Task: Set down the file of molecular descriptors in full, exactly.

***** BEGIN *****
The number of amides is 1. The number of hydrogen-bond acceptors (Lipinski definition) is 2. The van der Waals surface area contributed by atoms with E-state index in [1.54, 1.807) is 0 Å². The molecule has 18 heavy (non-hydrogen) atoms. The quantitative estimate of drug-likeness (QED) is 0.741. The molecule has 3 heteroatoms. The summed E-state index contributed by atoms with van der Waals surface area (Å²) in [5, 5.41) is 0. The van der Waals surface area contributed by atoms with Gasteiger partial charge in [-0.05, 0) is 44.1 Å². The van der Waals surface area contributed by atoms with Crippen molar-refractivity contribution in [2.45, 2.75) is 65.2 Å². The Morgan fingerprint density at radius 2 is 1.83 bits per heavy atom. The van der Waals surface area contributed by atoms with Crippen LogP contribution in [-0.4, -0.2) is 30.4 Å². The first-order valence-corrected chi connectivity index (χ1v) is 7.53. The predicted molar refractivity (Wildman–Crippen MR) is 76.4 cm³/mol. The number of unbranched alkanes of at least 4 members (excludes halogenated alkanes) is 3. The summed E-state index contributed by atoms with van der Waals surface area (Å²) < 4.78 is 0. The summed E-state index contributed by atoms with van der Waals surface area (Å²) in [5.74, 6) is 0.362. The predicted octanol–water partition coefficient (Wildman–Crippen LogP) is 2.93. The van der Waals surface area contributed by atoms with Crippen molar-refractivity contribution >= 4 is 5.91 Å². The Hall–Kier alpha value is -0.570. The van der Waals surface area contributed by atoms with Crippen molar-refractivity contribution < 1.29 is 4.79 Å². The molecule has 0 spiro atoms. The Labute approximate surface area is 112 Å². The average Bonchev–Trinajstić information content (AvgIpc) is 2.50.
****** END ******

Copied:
The number of amides is 1. The number of hydrogen-bond acceptors (Lipinski definition) is 2. The van der Waals surface area contributed by atoms with E-state index in [1.54, 1.807) is 0 Å². The molecule has 18 heavy (non-hydrogen) atoms. The quantitative estimate of drug-likeness (QED) is 0.741. The molecule has 3 heteroatoms. The summed E-state index contributed by atoms with van der Waals surface area (Å²) in [5, 5.41) is 0. The van der Waals surface area contributed by atoms with Gasteiger partial charge in [-0.05, 0) is 44.1 Å². The van der Waals surface area contributed by atoms with Crippen molar-refractivity contribution in [2.45, 2.75) is 65.2 Å². The Morgan fingerprint density at radius 2 is 1.83 bits per heavy atom. The van der Waals surface area contributed by atoms with Crippen LogP contribution in [-0.4, -0.2) is 30.4 Å². The first-order valence-corrected chi connectivity index (χ1v) is 7.53. The predicted molar refractivity (Wildman–Crippen MR) is 76.4 cm³/mol. The number of unbranched alkanes of at least 4 members (excludes halogenated alkanes) is 3. The summed E-state index contributed by atoms with van der Waals surface area (Å²) < 4.78 is 0. The summed E-state index contributed by atoms with van der Waals surface area (Å²) in [5.74, 6) is 0.362. The predicted octanol–water partition coefficient (Wildman–Crippen LogP) is 2.93. The van der Waals surface area contributed by atoms with Crippen molar-refractivity contribution >= 4 is 5.91 Å². The Hall–Kier alpha value is -0.570. The van der Waals surface area contributed by atoms with Crippen molar-refractivity contribution < 1.29 is 4.79 Å². The molecule has 0 spiro atoms. The Labute approximate surface area is 112 Å². The average Bonchev–Trinajstić information content (AvgIpc) is 2.50.